As a TA, you may fill a variety of instructional roles at UNL. Depending on the department, you may simply grade students' papers and hold office hours, or you could lead a recitation session or even assume full responsibility for a course. Here are some examples of typical TA roles and responsibilities, according to the duties you are assigned.
Help design the course, construct tests, prepare materials, grade assignments, maybe teach a class session or two.
Understand the objectives and learning goals the professor has set for the students so you can communicate course materials to them; know the professor's expectations of you.
Work with students one-on-one; learn about problems they are having with the course material.
Schedule and adhere to regular office hours; motivate students to see you during office hours; schedule office hours when students are available or right after class when students are most likely to have questions; provide your office phone number or e-mail address.
Understand the course content and be able to follow a student's thinking to interpret answers that might not be complete; be consistent so your grading is fair and reliable; know your department's grading procedures and policies and work with your course supervisor to develop grading criteria; become familiar with your department's and the University's policies on academic integrity; develop strategies for dealing with angry or aggressive students.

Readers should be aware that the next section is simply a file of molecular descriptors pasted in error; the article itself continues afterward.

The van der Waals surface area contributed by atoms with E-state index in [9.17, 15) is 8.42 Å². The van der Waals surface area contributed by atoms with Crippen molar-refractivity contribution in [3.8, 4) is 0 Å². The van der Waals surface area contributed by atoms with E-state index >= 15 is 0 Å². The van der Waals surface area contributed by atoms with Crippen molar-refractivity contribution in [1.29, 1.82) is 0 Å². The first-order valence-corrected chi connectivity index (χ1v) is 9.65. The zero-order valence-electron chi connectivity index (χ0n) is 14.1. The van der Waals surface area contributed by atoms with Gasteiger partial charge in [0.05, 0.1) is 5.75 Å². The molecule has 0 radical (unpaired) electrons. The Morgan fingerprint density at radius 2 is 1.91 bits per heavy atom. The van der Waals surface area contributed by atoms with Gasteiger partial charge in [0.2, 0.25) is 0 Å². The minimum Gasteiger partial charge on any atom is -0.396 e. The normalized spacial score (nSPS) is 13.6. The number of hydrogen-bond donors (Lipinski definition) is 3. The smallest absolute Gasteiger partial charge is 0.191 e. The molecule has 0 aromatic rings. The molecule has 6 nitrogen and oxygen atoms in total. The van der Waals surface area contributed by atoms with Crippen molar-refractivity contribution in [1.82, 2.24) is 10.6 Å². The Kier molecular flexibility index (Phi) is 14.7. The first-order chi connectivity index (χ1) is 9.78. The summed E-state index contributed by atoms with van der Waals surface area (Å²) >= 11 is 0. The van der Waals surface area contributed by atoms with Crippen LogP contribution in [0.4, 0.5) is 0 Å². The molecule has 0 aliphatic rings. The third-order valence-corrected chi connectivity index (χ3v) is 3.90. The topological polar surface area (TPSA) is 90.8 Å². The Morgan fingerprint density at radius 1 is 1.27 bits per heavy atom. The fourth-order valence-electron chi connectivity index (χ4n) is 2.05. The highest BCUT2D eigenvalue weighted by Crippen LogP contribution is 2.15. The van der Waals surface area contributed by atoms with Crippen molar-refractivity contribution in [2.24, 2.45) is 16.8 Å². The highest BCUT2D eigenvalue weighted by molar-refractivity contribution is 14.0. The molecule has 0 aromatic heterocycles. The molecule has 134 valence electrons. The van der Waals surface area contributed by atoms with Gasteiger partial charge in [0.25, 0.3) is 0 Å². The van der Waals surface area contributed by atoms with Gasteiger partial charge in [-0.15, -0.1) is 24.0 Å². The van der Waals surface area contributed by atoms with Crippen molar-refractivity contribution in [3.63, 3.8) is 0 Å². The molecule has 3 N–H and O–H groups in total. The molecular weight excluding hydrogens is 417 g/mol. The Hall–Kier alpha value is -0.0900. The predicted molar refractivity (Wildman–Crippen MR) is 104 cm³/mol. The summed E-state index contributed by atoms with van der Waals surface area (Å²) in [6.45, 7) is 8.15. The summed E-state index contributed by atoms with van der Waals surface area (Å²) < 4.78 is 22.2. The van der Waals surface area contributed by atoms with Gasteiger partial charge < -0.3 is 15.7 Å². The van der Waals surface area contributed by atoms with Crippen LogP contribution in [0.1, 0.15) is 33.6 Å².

Identify critical information from lectures or readings and then elaborate on it to help students understand the material; attend class lectures so you understand what the students need to know; in some cases, be responsible for testing and grading students' work.
Know safety procedures and provide a safe environment in which students can work; prepare for lab experiments or assignments; learn how to guide students' thinking and deal with questions without giving away the answers.
Know the expectations for studio projects and how you will communicate these expectations to your students; share a variety of visual examples with students; be aware of your department's resources to determine what teaching aids/tools are available and where you can find them.
Make independent decisions about the course including the course design, the types of tests you will use, and how you will grade your students.
Learn the basics of instructional design; develop a course syllabus based on learning objectives; plan individual class sessions; allow yourself time to plan and develop objectives for each class; check with your department secretary on administrative matters; for questions related to your course assignment, talk to the faculty member in charge of the course.